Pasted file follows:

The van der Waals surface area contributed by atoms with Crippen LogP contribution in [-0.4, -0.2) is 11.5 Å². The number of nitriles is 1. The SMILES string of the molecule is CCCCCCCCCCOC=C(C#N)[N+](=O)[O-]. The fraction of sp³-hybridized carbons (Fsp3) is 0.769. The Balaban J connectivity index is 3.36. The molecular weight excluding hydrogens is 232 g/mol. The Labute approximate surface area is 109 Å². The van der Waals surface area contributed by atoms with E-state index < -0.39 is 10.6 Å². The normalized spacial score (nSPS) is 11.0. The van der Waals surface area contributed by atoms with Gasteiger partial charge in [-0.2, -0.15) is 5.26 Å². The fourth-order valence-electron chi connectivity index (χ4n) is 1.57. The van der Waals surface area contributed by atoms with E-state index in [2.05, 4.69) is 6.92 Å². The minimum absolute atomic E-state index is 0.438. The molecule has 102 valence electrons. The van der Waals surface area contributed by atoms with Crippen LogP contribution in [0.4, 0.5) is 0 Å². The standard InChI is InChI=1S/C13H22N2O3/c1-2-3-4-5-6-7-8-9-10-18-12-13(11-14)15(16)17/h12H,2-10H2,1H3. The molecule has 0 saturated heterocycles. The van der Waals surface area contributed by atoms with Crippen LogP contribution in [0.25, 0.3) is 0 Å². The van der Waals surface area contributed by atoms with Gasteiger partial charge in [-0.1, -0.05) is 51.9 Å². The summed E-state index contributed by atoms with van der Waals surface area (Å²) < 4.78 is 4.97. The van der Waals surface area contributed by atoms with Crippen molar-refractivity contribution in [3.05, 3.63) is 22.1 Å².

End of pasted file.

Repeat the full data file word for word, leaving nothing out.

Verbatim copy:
The van der Waals surface area contributed by atoms with Crippen LogP contribution in [-0.4, -0.2) is 11.5 Å². The number of nitriles is 1. The SMILES string of the molecule is CCCCCCCCCCOC=C(C#N)[N+](=O)[O-]. The fraction of sp³-hybridized carbons (Fsp3) is 0.769. The Balaban J connectivity index is 3.36. The molecular weight excluding hydrogens is 232 g/mol. The Labute approximate surface area is 109 Å². The van der Waals surface area contributed by atoms with E-state index < -0.39 is 10.6 Å². The normalized spacial score (nSPS) is 11.0. The van der Waals surface area contributed by atoms with Gasteiger partial charge in [-0.2, -0.15) is 5.26 Å². The fourth-order valence-electron chi connectivity index (χ4n) is 1.57. The van der Waals surface area contributed by atoms with E-state index in [2.05, 4.69) is 6.92 Å². The minimum absolute atomic E-state index is 0.438. The molecule has 102 valence electrons. The van der Waals surface area contributed by atoms with Crippen LogP contribution in [0.4, 0.5) is 0 Å². The standard InChI is InChI=1S/C13H22N2O3/c1-2-3-4-5-6-7-8-9-10-18-12-13(11-14)15(16)17/h12H,2-10H2,1H3. The molecule has 0 saturated heterocycles. The van der Waals surface area contributed by atoms with Crippen LogP contribution in [0.25, 0.3) is 0 Å². The van der Waals surface area contributed by atoms with Gasteiger partial charge in [-0.1, -0.05) is 51.9 Å². The summed E-state index contributed by atoms with van der Waals surface area (Å²) < 4.78 is 4.97. The van der Waals surface area contributed by atoms with Crippen molar-refractivity contribution in [3.05, 3.63) is 22.1 Å².